All hail, Westknab! Great Kinder! Blakelowscar!
Stanedge! Winhill! Storm’s Blackstone! From afar

Ebenezer Elliott

Dominating the eastern fringes of Saddleworth Moor at Wessenden Head, looms the mysterious West Nab. A high ridge of land topped with a crown of broken and blasted rocks. It’s an atmospheric place that feels steeped in history. Yet when compared to Castle Hill, another local hilltop within sight near Huddersfield to the east, famously occupied in the Bronze and the Iron Age, surprisingly little is known about it.

Rumoured to have been a place of ancient worship, West Nab does not give up its secrets easily. From a possible druidic altar stone known as ‘The Druid’s Seat’, to the rock-carved compass and the oddly named Bellman Castle, I have always felt that West Nab has a rich and undiscovered past.

It sits in a landscape surrounded by traces of ancient people. Bronze Age cremations were found on the summit of nearby Pule Hill in the late nineteenth century (1). Other known burials have been found at Ringstone Edge, Castleshaw and Blackmoor Foot. Occasionally Bronze Age artefacts such as axe or spear heads are found in surrounding areas, such as Dean Clough and Rishworth Moor. The western tip of Castle Hill was also first enclosed during the Bronze Age and excavations have found the remains of burnt huts from around 2150BC.

At the foot of the Nab are two earthworks. The first being the possible remains of a Roman marching camp from an early attempt to cross the Pennines, but the second is older, possibly dating from the Iron Age.

The summit of West Nab boasts several curious features. The most prominent of these is the rock outcrop known as ‘The Druid’s Seat’.  Perched on top of earthbound boulders is a long lozenge shaped rock along the top of which are three indentations or bowls, each large enough for a man to sit in. From the deeply ingrained weathering, it is obvious that it has occupied this position for many thousands of years and it is very likely that nature is responsible for carving out the bowls. Similar features can be seen on other nearby rocks.

Despite this, the rock bears a similarity to that of the Irish Ballaun Stones, which date from the Neolithic and are generally said to be bestowed with magical or healing powers. On the other side of Saddleworth Moor is the Pots and Pans Stone, also rumoured to have druidic associations and bearing numerous bowls on its upper surface. Water from these bowls is said to be a cure for eye ailments. Possibly a similar folktale may have been attached to the Druid’s Seat, which has now been forgotten.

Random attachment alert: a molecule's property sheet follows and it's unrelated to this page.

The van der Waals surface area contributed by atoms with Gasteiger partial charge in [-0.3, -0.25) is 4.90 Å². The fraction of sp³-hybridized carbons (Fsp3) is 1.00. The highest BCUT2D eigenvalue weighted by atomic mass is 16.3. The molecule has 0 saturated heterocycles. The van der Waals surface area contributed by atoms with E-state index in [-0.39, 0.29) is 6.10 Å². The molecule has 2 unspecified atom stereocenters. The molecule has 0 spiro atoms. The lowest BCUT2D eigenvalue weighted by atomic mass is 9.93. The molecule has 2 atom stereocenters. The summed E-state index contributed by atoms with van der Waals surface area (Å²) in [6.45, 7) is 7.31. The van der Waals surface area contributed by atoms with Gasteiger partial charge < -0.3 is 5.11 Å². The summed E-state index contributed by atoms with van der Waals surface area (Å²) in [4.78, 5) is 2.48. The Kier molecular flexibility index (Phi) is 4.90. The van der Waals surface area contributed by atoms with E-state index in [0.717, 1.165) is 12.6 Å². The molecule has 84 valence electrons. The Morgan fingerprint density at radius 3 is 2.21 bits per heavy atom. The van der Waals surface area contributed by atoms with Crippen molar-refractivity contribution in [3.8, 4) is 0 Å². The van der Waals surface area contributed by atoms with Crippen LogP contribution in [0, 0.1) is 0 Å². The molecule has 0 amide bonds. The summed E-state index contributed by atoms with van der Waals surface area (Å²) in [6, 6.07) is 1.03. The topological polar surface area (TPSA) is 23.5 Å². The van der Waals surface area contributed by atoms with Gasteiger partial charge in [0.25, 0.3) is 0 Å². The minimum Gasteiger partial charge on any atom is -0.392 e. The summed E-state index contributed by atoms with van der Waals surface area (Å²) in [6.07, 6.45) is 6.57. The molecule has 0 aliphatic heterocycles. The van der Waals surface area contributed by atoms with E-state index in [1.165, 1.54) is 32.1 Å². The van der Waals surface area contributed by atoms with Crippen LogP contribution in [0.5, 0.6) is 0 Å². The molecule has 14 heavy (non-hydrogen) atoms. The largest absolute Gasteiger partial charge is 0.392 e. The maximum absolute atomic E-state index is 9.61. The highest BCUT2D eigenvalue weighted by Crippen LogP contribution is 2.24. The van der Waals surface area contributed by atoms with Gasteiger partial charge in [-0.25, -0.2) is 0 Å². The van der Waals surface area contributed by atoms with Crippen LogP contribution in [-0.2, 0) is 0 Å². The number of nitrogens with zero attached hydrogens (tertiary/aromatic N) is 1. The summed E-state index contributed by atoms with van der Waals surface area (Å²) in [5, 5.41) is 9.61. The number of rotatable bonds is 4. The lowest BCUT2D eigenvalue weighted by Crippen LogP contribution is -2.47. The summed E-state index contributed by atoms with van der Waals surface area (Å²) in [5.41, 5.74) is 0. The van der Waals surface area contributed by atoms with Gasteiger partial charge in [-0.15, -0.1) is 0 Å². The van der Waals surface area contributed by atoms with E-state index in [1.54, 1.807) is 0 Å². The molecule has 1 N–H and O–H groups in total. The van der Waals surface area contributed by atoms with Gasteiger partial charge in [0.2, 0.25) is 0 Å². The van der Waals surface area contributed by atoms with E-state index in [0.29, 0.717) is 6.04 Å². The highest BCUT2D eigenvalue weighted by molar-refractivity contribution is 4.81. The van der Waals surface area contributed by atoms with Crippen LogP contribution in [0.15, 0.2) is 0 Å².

It is easy to see how this rock formation can fire the imagination. A letter to the Yorkshire Post in the 1930’s ventures to call West Nab a ‘Temple of the Sun’:

‘The unique feature at West Nab is the three seats cut in the rock of the highest and largest stone, facing the east, doubtless those of the priests of the sacred Triad, from which they watched for the first rays of the sunrise, when the sacrifice was made’.

Although the local historian and folklorist Philip Ahier explained away the correspondent’s suppositions as being the result of nature (2), I still can’t help but feel that in a way, he may be right in his suspicions of West Nab being a place of ancient importance.

A further possibility is that West Nab could have been a Dark Ages moot hill. Close to the summit of the hill is a rocky prominence know as Raven Rocks. In fact there are two other rocky outcrops in the area of Saddleworth Moor that bear the name ‘Raven’. Ravenstones Brow looms over Greenfield Brook and Ravenstone Rocks on Broadstone Hill above Diggle commands views over the Tame Valley. Local poet and folklorist Steve Sneyd suggests that these could have been important boarder points during the Dark Ages (3).

If West Nab was close to the meeting point of several boarders, it could possibly have been seen as a liminal place for local meetings, such as councils and courts. In Celtic mythology, the Raven is the sacred bird of Odin and Raven Rocks could have been the place where the sentences of the moot court were executed.

Also at the top of the hill is a spoil of stones that looks very much like the remains of an ancient burial cairn. As mentioned previously, there are funerary deposits from this period nearby so it makes sense that the most prominent landscape feature would also be used in this manner.

During the Bronze Age, cairns were not just used to deposit the bodies of the dead, but were used as prominent features in the landscape to claim ownership and identity. A large cairn at the summit would have been visible from miles around and as the mid-winter sun rises directly over West Nab when viewed from nearby Buckstones, I feel that this is a link that could be investigated further.